Tuesday, March 16, 2010

I leave home around seven in the morning and walk ..!!! Jak the bread winner..!!!

Tuesday, 16 March 2010

Jak the bread winner
Jayanthi Liyanage

Ariyadasa brings Jak in his wheel barrow

Gone are the days when Jak (kos) fruit was regarded as "the poor man's food". As a local delicacy, Jak has crossed gourmet boundaries, adorning the affluent dining tables with equal aplomb.

But the messy and sticky process of cutting Jak fruit and cleaning up Jak gum (Koholla) has made him sell only the Jak fruit - a poor man's livelihood. This is a blessing for Hewavitharanage Ariyadasa . So every morning he trudges many a mile to gardens where he knows jak fruit to be thriving and fills his wheel barrow with the fruit he buys, usually around Rs.40 per fruit.

"I leave home around seven in the morning and walk to areas like Koswatte and Malabe where I know Jak to be growing," said Ariyadasa, explaining the exhausting process of gathering jak fruit to be sold every day. The morning we met him he had been to Udahamulla and Batapola and returned around 10.30 am to Lenat Perera Mawatha in Battaramulla where he lives, pushing his wheel barrow filled to the brim with Jak fruit.

By the main road in front of this lane, his wife Thamara Kusum awaits him and assists him in cutting and packing into sili bags about two kilos of Jak fruit each and placing them on array to lure Jak-loving customers. The moment the array is ready, customers begin trickling in. A bag of Jak fruit changes hands at Rs. 50.

"Some of my customers have Jak trees at home but they buy from me as they don't want to go through the hassle of cutting and cleaning Jak fruit," Ariyadasa smiled. "Some times they let me pick fruit from their gardens without even charging money."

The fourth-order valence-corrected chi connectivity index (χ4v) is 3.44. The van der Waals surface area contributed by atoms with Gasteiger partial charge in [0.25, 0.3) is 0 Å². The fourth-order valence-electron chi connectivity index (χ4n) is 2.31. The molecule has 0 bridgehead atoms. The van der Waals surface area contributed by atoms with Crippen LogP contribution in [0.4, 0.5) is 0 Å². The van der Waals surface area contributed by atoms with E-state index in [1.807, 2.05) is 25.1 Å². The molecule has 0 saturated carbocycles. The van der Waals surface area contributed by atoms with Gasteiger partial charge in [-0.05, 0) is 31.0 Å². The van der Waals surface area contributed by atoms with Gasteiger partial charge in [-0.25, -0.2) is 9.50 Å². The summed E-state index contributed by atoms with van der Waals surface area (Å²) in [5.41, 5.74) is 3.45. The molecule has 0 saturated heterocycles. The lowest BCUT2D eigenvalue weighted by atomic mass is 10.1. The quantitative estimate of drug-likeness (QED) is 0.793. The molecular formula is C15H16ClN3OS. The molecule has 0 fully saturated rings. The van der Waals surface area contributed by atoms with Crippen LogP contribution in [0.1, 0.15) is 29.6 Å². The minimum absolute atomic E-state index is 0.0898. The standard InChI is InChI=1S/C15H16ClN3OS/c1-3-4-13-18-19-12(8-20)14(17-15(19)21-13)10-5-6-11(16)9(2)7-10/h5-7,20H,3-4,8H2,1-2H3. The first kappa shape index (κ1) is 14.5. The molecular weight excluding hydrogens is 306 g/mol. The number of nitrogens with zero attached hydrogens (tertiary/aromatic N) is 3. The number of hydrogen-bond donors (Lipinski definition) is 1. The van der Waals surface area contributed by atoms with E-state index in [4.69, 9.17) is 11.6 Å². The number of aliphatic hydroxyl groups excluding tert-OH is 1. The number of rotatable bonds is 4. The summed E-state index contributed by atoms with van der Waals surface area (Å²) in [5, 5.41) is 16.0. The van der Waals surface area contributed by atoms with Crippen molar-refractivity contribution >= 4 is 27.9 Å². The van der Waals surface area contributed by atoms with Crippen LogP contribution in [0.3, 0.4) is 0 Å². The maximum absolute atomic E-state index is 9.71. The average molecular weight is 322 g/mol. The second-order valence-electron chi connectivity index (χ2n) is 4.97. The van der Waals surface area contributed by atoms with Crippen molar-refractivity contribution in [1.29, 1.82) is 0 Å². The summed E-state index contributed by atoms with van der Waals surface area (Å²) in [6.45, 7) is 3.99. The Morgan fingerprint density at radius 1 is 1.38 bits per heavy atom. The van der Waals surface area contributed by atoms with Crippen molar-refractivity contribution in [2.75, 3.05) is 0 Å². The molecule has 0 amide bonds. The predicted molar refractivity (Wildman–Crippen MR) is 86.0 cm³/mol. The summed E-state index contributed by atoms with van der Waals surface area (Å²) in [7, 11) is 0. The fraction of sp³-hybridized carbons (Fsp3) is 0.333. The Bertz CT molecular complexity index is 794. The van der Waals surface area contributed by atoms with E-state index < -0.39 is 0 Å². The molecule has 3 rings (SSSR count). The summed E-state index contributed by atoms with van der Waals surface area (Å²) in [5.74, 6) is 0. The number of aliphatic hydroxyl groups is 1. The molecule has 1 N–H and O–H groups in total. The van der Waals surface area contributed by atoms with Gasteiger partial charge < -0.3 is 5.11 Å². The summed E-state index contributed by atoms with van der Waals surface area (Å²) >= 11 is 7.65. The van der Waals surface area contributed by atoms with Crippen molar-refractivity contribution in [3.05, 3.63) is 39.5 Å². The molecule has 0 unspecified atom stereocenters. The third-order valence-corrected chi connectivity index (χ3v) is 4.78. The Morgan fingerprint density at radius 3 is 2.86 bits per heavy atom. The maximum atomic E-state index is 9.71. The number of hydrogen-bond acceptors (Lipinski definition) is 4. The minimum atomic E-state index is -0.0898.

"Jak fruit is rather scarce these days," he says with disappointment. "I have to go a longer distance in searching for it. By the month of May, the situation should

Thamara sells Jak fruit

Thamara sorting out Jak fruit

be better."

When there is a scarcity of Jak fruit in home gardens, Ariyadasa goes to Pettah and buys Jak at Rs.150 a fruit from lorries brining Jak to Colombo from distant areas such as Kandy. His is a life of constant effort and physical exhaustion, spurred on by having to support three sons and two daughters, four of whom are still school going.

Ariyadasa used to be a mason. When his work began to reduce, he changed from masonry to selling jak. Originating from Aparekka, Matara, where his father of 98 years and mother of 85 years are resident, he says, "It is my parents you should ask about Jak fruit. They know all about it. When there wasn't enough food to eat, they used to have Jak for all three meals."

Being a Samurdhi recipient, he obtained a loan from his allowance and for short while managed a vegetable cart.

That venture turned out to be not profitable and Ariyadasa gladly stuck to his business of selling Jak fruit in which he has been engaged for the last eight years.

The income of not less than Rs.650 a day he earns from selling Jak fruit goes to educating his children and covering household expenses.

Ariyadasa's eldest son (21) works as an accountant at a lottery agency, having passed his advanced levels with three credits in the commerce stream.

The other four attend school. Being a Christian, Ariyadasa says that his church helps him with class fees of one of his daughters. When he was a child, his foster parents gifted him the land where he now lives with his family.

Selling Jak fruit is Ariyadasa's trade now. This courageous man and his family so dependent on Jak fruit deserves help from any interested persons who can uplift them to a more comfortable living.


Ariyadasa with his wood carving. Pictures by Saman Sri Wedage

Ariyadasa couldn’t continue to be trained in wood carving and furniture making at the National Youth Services Council because “I didn’t have money to buy wood”, he said. He showed us a sofa he had made from neem wood with decoratively carved arms. The Council asked him if he would prefer a training overseas or locally. He opted for local training and seemed interested in making use of this knowledge but financial difficulties keeps him occupied only in selling Jak (kos) fruit.

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